Showing posts with label cystic acne. Show all posts
Showing posts with label cystic acne. Show all posts


Will Over-Applying Acne Treatment Medications Clear My Skin Faster?

Question: Will Over-Applying Acne Treatment Medications Clear My Skin Faster?
My doctor gave me a topical medication and told me to apply it once a day. But I really want clear skin now! If I use it three times per day instead, won't my acne clear up three times faster?
It's tempting to slather on topical acne medications more often than is directed, in an attempt to clear the skin faster. Unfortunately, using your treatment medications more often than advised won't clear up acne any faster, and can actually be injurious to your skin.

Most people wouldn't dream of taking an oral medication dosage five times higher than recommended. But many of us over-apply topical treatments without a second thought. Over-using your topical acne medications more often than advised can lead to a host of side effects, including:

Severe dryness, peeling and flaking
Burning, stinging, itching and redness
Swelling, blistering, cracking, crusting or oozing of the skin
Rash and general skin irritation
Instead of over-using your topical treatments in the hopes of clearing acne fast, focus on good daily skin care, treating your skin gently, and using your topical medications as directed. Clearing acne takes time, and over-applying your acne medications won't speed up the process.


Types of Non-Inflamed Acne Blemishes

Did you know there are many different types of acne breakouts? Debris in the pore leads to some form of a comedo, or blemish. But not all blemishes are alike. Four basic types of non-inflamed breakouts are often found on acne-prone skin.
With non-inflamed comedones, there is no redness or swelling of the lesion. However, non-inflamed comedones may turn into a “typical” pimple if bacteria invade. While not everyone who has acne experiences inflamed breakouts, all acne sufferers have some form of non-inflamed comedones.
1. Soft Closed Comedones
Appearance: Soft closed comedones present as bumpiness on the skin’s surface. They are not painful or red.
Development: Soft closed comedones develop when a plug of cellular debris and oil becomes trapped within the pore and are covered by a layer of dead skin cells. The oil plug itself remains liquid or soft.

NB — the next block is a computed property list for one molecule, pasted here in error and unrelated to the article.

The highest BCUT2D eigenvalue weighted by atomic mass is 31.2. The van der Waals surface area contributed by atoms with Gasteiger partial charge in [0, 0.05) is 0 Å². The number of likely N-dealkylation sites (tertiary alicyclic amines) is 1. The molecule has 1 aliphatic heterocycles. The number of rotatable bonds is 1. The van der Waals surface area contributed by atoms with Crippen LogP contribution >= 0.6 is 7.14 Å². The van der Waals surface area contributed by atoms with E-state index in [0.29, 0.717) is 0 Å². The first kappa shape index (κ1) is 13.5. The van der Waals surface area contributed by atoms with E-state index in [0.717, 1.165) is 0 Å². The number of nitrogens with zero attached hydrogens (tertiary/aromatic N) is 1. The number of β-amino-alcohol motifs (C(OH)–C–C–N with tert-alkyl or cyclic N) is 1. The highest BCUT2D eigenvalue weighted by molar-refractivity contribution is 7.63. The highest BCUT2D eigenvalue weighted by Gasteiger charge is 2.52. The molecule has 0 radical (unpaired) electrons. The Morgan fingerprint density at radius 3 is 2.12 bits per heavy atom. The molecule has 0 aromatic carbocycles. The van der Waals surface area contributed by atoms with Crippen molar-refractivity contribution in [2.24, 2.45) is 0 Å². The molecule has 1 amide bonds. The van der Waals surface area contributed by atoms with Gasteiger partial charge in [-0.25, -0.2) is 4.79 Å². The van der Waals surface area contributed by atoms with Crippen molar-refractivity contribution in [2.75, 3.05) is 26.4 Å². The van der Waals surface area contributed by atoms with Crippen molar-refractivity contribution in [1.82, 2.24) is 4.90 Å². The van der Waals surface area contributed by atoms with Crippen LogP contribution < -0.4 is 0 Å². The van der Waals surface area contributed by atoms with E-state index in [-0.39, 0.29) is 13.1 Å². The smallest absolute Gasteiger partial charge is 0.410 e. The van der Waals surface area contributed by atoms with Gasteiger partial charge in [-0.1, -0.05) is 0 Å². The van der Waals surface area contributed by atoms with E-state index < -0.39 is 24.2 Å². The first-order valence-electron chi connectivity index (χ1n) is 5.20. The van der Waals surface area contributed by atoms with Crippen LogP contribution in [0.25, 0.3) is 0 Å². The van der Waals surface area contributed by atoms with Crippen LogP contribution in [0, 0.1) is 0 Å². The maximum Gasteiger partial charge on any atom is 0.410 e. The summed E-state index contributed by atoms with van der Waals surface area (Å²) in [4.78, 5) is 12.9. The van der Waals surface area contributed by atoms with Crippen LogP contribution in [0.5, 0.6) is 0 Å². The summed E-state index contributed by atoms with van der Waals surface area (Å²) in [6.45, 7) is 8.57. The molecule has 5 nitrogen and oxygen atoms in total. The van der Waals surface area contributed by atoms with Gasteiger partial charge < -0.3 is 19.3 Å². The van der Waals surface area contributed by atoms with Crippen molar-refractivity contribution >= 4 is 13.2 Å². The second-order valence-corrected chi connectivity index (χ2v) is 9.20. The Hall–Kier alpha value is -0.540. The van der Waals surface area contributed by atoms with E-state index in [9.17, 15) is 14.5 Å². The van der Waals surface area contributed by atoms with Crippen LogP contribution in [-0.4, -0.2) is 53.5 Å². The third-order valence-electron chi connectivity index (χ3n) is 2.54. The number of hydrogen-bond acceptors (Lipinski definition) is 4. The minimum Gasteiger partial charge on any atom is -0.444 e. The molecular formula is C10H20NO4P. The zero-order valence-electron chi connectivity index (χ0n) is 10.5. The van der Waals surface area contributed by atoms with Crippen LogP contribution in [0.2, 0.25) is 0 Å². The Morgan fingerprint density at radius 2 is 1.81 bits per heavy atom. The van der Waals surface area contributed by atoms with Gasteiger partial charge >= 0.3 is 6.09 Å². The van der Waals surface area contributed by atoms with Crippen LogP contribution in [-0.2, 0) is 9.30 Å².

Treatment: Treatment involves reducing excess oil and dead cells. Estheticians and dermatologists often extract comedones by exerting gentle pressure, coaxing the trapped oil plug to the surface. Keeping the skin clear of soft closed comedones can drastically reduce the development of inflamed acne breakouts.
2. Hard Closed Comedones
“Hard Closed Comedones or Milia”
Appearance: Hard closed comedones, called milia, have very obvious white heads. Unlike pustules, milia are not red or painful. They are especially common in the eye area.
Development: Hard closed comedones develop just as their soft counterparts, however the impaction has hardened and is similar to a grain of sand. The white head is not pus, but rather a mass of dead cells and sebum.
Treatment: Dermatologists and estheticians (in some states) extract milia by making a tiny incision on the lesion and carefully removing the sebaceous plug. Even without treatment, milia can work their way to the surface over time.
3. Open Comedones
“Blackheads – Open Comedones”
Appearance: An open comedo, or blackhead, is easy to identify by its dark brown to black surface coloring.
Development: A blackhead is an accumulation of dead skin cells and sebaceous matter within the follicle. It’s top is not covered by a layer of dead skin cells, but instead is exposed to air. The black coloring is not dirt. Air causes the oil to darken, much like a sliced apple turns brown when exposed to air.
Treatment: Blackheads can usually be extracted by applying gentle pressure to the breakout. Consistent, thorough cleansing reduces oiliness, which can help prevent the development of blackheads.
4. Microcomedones
Appearance: Although most acne sufferers have many microcomedones, they are too small to be seen with the naked eye.
Development: A microcomedo is the very beginning of an acne lesion. It occurs when the sebaceous duct and pore opening becomes blocked by excess sebum and dead skin cells. Every blemish begins as a microcomedo.
Treatment: Treatment is similar to that of soft closed comedones and involves reducing excess oil on the skin. Regular exfoliation helps avoid buildup of dead skin cells. Treating comedones at this level helps prevent larger acne breakouts from occurring.